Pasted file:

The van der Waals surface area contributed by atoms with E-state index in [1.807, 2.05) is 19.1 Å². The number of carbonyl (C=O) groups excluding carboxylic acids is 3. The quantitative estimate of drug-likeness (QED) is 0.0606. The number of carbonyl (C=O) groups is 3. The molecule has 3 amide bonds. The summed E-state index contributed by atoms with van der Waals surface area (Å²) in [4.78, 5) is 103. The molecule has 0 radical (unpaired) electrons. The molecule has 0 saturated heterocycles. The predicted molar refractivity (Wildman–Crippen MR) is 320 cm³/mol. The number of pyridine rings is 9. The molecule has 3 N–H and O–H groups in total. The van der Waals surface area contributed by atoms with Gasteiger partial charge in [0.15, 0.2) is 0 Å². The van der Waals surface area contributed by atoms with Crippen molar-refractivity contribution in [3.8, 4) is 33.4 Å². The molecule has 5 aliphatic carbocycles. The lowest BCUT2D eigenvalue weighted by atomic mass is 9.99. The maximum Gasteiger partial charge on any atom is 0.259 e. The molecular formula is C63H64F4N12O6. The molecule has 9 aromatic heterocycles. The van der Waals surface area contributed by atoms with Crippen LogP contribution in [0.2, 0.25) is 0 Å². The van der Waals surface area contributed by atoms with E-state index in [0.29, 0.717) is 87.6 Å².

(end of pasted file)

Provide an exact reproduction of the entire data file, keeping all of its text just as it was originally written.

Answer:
The van der Waals surface area contributed by atoms with E-state index in [1.807, 2.05) is 19.1 Å². The number of carbonyl (C=O) groups excluding carboxylic acids is 3. The quantitative estimate of drug-likeness (QED) is 0.0606. The number of carbonyl (C=O) groups is 3. The molecule has 3 amide bonds. The summed E-state index contributed by atoms with van der Waals surface area (Å²) in [4.78, 5) is 103. The molecule has 0 radical (unpaired) electrons. The molecule has 0 saturated heterocycles. The predicted molar refractivity (Wildman–Crippen MR) is 320 cm³/mol. The number of pyridine rings is 9. The molecule has 3 N–H and O–H groups in total. The van der Waals surface area contributed by atoms with Gasteiger partial charge in [0.15, 0.2) is 0 Å². The van der Waals surface area contributed by atoms with Crippen molar-refractivity contribution in [3.8, 4) is 33.4 Å². The molecule has 5 aliphatic carbocycles. The lowest BCUT2D eigenvalue weighted by atomic mass is 9.99. The maximum Gasteiger partial charge on any atom is 0.259 e. The molecular formula is C63H64F4N12O6. The molecule has 9 aromatic heterocycles. The van der Waals surface area contributed by atoms with Crippen LogP contribution in [0.2, 0.25) is 0 Å². The van der Waals surface area contributed by atoms with E-state index in [0.29, 0.717) is 87.6 Å².